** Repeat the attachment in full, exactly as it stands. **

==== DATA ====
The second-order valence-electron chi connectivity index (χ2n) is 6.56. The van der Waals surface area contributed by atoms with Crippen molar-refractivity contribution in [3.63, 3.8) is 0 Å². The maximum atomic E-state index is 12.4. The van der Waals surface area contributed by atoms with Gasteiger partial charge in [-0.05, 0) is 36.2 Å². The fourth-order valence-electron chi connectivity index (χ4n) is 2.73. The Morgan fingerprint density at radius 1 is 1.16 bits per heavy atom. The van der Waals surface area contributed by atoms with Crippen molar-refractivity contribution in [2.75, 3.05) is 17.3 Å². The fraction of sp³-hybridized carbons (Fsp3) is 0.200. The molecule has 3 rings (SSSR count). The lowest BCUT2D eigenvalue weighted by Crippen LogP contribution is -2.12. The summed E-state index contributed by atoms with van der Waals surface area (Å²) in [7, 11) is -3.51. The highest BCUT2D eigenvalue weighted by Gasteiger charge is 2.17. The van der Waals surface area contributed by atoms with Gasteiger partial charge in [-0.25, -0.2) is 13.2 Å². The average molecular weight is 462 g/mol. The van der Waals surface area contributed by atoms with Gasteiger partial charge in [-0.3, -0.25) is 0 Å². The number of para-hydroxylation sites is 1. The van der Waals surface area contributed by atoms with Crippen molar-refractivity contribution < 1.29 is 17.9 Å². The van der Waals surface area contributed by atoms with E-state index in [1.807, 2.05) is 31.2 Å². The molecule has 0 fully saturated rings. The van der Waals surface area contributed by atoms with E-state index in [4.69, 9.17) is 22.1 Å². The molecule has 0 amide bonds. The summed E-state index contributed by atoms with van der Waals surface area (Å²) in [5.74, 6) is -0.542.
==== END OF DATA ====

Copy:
The second-order valence-electron chi connectivity index (χ2n) is 6.56. The van der Waals surface area contributed by atoms with Crippen molar-refractivity contribution in [3.63, 3.8) is 0 Å². The maximum atomic E-state index is 12.4. The van der Waals surface area contributed by atoms with Gasteiger partial charge in [-0.05, 0) is 36.2 Å². The fourth-order valence-electron chi connectivity index (χ4n) is 2.73. The Morgan fingerprint density at radius 1 is 1.16 bits per heavy atom. The van der Waals surface area contributed by atoms with Crippen molar-refractivity contribution in [2.75, 3.05) is 17.3 Å². The fraction of sp³-hybridized carbons (Fsp3) is 0.200. The molecule has 3 rings (SSSR count). The lowest BCUT2D eigenvalue weighted by Crippen LogP contribution is -2.12. The summed E-state index contributed by atoms with van der Waals surface area (Å²) in [7, 11) is -3.51. The highest BCUT2D eigenvalue weighted by Gasteiger charge is 2.17. The van der Waals surface area contributed by atoms with Gasteiger partial charge in [-0.25, -0.2) is 13.2 Å². The average molecular weight is 462 g/mol. The van der Waals surface area contributed by atoms with Gasteiger partial charge in [-0.3, -0.25) is 0 Å². The number of para-hydroxylation sites is 1. The van der Waals surface area contributed by atoms with Crippen molar-refractivity contribution < 1.29 is 17.9 Å². The van der Waals surface area contributed by atoms with E-state index in [1.807, 2.05) is 31.2 Å². The molecule has 0 fully saturated rings. The van der Waals surface area contributed by atoms with E-state index in [4.69, 9.17) is 22.1 Å². The molecule has 0 amide bonds. The summed E-state index contributed by atoms with van der Waals surface area (Å²) in [5.74, 6) is -0.542.